Sex-Specific Differences in New-Onset Afib Post-CABG

CABG surgery
CABG surgery
Patients with new-onset atrial fibrillation after CABG experience higher rates of morbidity and poor long-term survival outcomes compared to women.

Men who experience new-onset atrial fibrillation (AF) after undergoing coronary artery bypass graft surgery (CABG) have worse outcomes and poorer long-term survival compared to women, according to research published in Circulation: Cardiovascular Quality Outcomes.

Researchers conducted a large, multi-center observational study of more than 11,000 consecutive patients without a history of AF who underwent isolated CABG between January 2002 and December 2012. The primary outcome measures were the adjusted incidence of new-onset, in-hospital post-CABG AF and adjusted time, in hours, from the conclusion of CABG surgery to the first AF episode.

A total of 11,236 patients (8214 men; 3022 women) were included in the analysis. Unadjusted incidence of post-CABG was 30.2% in men and 27.4% in women (overall: 29.5%). Between 2002 and 2010, rates of new-onset post-CABG AF significantly decreased in both men and women (P =.007), and were lower in women for all years. Overall, women’s risk-adjusted odds of developing post-CABG AF were significantly lower than men’s (odds ratio [OR]: 0.75; 95% confidence interval [CI], 0.64-0.89).

During their hospital stay, men on average had a statistically significantly greater risk for developing new-onset post-CABG AF compared to women (hazard ratio [HR]: 1.16; 95% CI, 1.06-1.28). Results were similar on a year-by-year basis. At 48 hours, women had a 77% probability of being AF free, compared to a 72% probability for men (P <.001).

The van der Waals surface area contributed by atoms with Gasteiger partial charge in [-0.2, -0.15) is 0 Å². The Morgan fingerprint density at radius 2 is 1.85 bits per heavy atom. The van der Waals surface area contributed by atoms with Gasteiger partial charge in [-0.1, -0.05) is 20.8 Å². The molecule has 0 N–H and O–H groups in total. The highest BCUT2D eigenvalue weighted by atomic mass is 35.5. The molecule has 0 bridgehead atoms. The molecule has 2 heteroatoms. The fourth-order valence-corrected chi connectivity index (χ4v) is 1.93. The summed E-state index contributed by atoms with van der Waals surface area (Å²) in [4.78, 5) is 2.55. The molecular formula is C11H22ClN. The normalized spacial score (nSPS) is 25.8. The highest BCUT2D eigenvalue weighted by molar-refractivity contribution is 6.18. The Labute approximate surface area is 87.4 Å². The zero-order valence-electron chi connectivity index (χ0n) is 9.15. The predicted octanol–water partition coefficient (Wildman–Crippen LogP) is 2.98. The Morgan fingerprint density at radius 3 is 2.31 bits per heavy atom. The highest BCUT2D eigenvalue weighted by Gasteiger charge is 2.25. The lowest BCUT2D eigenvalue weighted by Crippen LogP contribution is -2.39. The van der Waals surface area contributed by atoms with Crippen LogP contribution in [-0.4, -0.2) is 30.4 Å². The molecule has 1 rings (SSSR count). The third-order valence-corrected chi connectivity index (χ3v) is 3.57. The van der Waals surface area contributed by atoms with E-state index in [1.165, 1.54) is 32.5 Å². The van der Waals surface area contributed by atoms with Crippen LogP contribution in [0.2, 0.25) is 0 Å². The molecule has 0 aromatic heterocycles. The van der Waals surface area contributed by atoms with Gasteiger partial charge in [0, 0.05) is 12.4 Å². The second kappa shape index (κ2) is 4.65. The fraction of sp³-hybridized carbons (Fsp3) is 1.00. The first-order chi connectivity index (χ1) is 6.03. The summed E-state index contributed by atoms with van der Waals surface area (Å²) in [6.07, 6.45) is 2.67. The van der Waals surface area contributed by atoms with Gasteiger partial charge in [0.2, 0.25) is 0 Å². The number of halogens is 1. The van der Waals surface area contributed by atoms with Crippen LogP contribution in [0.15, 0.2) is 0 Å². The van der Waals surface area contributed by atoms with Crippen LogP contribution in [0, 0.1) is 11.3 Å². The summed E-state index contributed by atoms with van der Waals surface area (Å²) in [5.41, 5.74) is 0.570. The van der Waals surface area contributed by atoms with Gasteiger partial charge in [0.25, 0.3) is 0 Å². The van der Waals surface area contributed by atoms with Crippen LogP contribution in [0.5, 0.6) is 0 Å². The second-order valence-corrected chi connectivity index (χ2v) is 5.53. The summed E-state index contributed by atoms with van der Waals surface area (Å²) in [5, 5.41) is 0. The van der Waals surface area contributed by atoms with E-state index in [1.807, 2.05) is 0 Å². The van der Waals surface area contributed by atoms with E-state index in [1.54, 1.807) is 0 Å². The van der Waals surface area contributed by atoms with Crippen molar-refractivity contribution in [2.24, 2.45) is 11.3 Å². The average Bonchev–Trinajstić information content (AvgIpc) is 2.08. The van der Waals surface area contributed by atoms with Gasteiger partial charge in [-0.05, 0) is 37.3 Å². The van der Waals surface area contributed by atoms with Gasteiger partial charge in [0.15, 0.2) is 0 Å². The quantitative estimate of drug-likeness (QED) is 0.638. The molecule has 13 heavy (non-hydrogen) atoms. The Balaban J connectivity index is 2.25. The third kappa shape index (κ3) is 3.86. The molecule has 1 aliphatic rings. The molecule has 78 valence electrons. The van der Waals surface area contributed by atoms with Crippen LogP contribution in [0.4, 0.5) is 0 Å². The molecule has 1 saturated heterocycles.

In patients who experienced ≥1 episode of AF, the adjusted mean duration of the first AF episode was significantly shorter in women compared to men (mean: 6.3 hours; 95% CI, 4.4-7.9 vs mean: 9.0 hours; 95% CI, 8.1-10.1, respectively; mean difference: -3.1; 95% CI, -5.1 to -1.2).

Similarly, adjusted mean duration of patients’ longest AF episode was also significantly shorter in women compared to men (mean: 9 hours; 95% CI, 7-12 vs mean: 14 hours; 95% CI, 13-15, respectively; mean difference: -4.6 hours; 95% CI, -7.3 to -2.0).

Finally, adjusted median total time in AF was also significantly lower in women compared to men (median: 19 hours; 95% CI, 18-21 vs median: 22 hours; 95% CI, 20-24; median difference: -2.4 hours; 95% CI, -2.5 to -2.3, P <.0001).

The researchers noted that the study results are consistent with other studies that identified male sex as post-CABG AF risk factor; no previous studies exist to compare the results of AF episode duration in women vs men.

“Future research should investigate how the differences in incidence and duration of post-CABG AF observed here between women and men play out in terms of long-term outcomes,” the researchers concluded. “Although it is well established that post-CABG AF is associated with poorer long-term survival, it is not yet known that the magnitude of this association is consistent across sex.”

Disclosures: The researchers reported no conflicts of interest.


Filardo G, Ailawadi G, Pollock BD, et al. Sex differences in the epidemiology of new-onset in-hospital post-coronary artery bypass graft surgery atrial fibrillation. Circ Cardiovasc Qual Outcomes. 2016 Oct 18. doi: 10.1161/circoutcomes.116.003023 [Epub ahead of print].